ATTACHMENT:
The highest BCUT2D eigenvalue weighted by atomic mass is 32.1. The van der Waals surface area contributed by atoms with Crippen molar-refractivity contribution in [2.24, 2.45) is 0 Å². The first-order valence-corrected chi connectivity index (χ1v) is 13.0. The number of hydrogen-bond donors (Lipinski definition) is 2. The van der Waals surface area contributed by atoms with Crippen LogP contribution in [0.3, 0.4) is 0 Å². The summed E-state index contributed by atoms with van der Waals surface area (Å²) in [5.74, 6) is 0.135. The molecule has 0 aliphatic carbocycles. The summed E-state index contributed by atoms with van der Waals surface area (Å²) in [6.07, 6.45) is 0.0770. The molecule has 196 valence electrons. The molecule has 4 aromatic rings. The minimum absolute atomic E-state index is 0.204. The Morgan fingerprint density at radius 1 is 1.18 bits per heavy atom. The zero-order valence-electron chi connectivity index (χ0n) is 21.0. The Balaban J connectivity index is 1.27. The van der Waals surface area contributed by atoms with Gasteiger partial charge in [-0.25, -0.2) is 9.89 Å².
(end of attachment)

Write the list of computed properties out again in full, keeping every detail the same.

The highest BCUT2D eigenvalue weighted by atomic mass is 32.1. The van der Waals surface area contributed by atoms with Crippen molar-refractivity contribution in [2.24, 2.45) is 0 Å². The first-order valence-corrected chi connectivity index (χ1v) is 13.0. The number of hydrogen-bond donors (Lipinski definition) is 2. The van der Waals surface area contributed by atoms with Crippen LogP contribution in [0.3, 0.4) is 0 Å². The summed E-state index contributed by atoms with van der Waals surface area (Å²) in [5.74, 6) is 0.135. The molecule has 0 aliphatic carbocycles. The summed E-state index contributed by atoms with van der Waals surface area (Å²) in [6.07, 6.45) is 0.0770. The molecule has 196 valence electrons. The molecule has 4 aromatic rings. The minimum absolute atomic E-state index is 0.204. The Morgan fingerprint density at radius 1 is 1.18 bits per heavy atom. The zero-order valence-electron chi connectivity index (χ0n) is 21.0. The Balaban J connectivity index is 1.27. The van der Waals surface area contributed by atoms with Gasteiger partial charge in [-0.25, -0.2) is 9.89 Å².